Apple CEO Tim Cook has said he's "deeply offended" by fresh allegations of poor working conditions in its suppliers' Chinese factories. Contractors hired by Apple to assemble its latest products have been exposed before, and while the firm has tried to be more proactive in recent years, a new BBC investigation suggests the same problems still persist. Undercover reporters hired at Pegatron factories discovered an exhausted workforce regularly falling asleep at the production line. Twelve hour shifts are common, which means employees often clock over 60 hours on the factory floor each week -- well above China's 44-hour limit, but still possibly legal given the country permits 36 hours of overtime each month.
The BBC also highlighted other mispractices. One journalist was forced to hand over his ID card, breaking local laws that require everyone to hold an ID at all times. During health and safety tests, which is part of the induction process, examiners gave prospective employees the answers. Furthermore, when asked about work preferences, it was implied that candidates not willing to work nights, or shifts that require standing up for long hours, would not be hired. Overcrowding -- a hot issue when Apple was criticized over Foxconn factory conditions a couple of years ago, was still a problem too. In one Pegatron dormitory 12 people were sharing a single room, when Apple's guidelines state a maximum of eight.
As you'd expect, Apple has moved quickly to discredit the BBC documentary. An internal Apple memo sent to UK employees, acquired by The Telegraph, said: "Panorama's report implied that Apple isn't improving working conditions. Let me tell you, nothing could be further from the truth." The letter was written by Apple SVP of operations Jeff Williams, who notes "Tim [Cook] and I were deeply offended" by the BBC's allegations. Williams goes on to argue that "no other company [is] doing as much as Apple does to ensure fair and safe working conditions, to discover and investigate problems, to fix and follow through when issues arise, and to provide transparency into the operations of our suppliers."
The company reminded employees that its own engineers and managers are "constantly" in the factories to oversee production, and are encouraged to report back on any safety concerns or instances of worker mistreatment. It also took issue with the hours reported by the BBC, claiming that its suppliers are now hitting 93-percent compliance for the weekly 60-hour limit. But as the BBC's new documentary has shown, suppliers appear to be bending the rules in order to complete the necessary paperwork and satisfy Apple's guidelines.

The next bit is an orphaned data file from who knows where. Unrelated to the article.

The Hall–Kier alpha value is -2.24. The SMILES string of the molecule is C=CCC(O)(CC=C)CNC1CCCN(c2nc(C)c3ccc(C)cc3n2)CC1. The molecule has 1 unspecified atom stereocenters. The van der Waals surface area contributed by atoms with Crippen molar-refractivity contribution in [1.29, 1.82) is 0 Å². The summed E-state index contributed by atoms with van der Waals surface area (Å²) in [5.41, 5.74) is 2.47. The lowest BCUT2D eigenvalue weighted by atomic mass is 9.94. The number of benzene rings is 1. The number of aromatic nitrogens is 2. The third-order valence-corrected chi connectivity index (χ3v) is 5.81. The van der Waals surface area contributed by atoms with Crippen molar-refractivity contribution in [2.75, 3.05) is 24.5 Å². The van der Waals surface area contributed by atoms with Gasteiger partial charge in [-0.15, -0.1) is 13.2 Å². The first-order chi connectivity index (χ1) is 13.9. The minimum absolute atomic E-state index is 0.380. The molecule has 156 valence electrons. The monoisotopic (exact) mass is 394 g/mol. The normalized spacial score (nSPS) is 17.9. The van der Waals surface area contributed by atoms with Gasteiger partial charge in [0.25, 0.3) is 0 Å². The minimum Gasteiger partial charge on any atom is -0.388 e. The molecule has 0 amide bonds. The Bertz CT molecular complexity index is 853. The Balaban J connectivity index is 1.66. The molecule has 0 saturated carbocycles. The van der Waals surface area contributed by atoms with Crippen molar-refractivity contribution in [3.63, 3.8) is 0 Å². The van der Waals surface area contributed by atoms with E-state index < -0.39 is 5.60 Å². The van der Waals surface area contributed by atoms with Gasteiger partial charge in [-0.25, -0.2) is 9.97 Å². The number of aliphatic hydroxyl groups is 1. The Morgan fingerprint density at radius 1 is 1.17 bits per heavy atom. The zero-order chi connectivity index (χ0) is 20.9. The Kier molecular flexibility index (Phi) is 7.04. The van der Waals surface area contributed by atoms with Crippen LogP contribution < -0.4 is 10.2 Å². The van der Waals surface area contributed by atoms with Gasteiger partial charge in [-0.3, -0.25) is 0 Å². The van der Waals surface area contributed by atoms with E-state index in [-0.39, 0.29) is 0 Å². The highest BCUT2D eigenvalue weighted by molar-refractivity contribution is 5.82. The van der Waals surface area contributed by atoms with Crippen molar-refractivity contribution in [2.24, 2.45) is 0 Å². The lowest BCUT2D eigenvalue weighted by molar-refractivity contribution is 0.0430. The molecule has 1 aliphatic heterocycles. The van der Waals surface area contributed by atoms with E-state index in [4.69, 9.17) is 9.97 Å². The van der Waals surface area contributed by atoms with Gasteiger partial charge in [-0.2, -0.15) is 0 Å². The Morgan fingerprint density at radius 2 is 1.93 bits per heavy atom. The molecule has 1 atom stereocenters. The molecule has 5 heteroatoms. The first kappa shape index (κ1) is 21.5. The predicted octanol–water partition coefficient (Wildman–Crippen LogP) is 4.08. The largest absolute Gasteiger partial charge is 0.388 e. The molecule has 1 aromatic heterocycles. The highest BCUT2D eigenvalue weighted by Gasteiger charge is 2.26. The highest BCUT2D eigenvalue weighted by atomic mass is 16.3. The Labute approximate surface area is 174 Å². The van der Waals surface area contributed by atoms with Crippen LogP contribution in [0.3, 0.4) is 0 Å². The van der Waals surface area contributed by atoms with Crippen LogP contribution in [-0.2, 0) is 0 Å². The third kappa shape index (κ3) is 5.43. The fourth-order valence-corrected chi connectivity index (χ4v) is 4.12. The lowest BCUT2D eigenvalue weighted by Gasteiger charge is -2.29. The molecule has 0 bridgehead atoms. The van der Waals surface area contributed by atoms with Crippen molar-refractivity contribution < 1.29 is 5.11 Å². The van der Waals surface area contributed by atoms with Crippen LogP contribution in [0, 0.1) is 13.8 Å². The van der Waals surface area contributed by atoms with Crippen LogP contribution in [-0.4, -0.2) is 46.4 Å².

Apple's full letter to employees:
As you know, Apple is dedicated to the advancement of human rights and equality around the world. We are honest about the challenges we face and we work hard to make sure that people who make our products are treated with the dignity and respect they deserve.
Last night, the BBC's Panorama program called those values into question. Like many of you, Tim and I were deeply offended by the suggestion that Apple would break a promise to the workers in our supply chain or mislead our customers in any way.
I'd like to give you facts and perspective, all of which we shared with the BBC in advance, but were clearly missing from their program.
Panorama showed some of the shocking conditions around tin mining in Indonesia. Apple has publicly stated that tin from Indonesia ends up in our products, and some of that tin likely comes from illegal mines. Here are the facts:
Tens of thousands of artisanal miners are selling tin through many middlemen to the smelters who supply to component suppliers who sell to the world. The government is not addressing the issue, and there is widespread corruption in the undeveloped supply chain. Our team visited the same parts of Indonesia visited by the BBC, and of course we are appalled by what's going on there.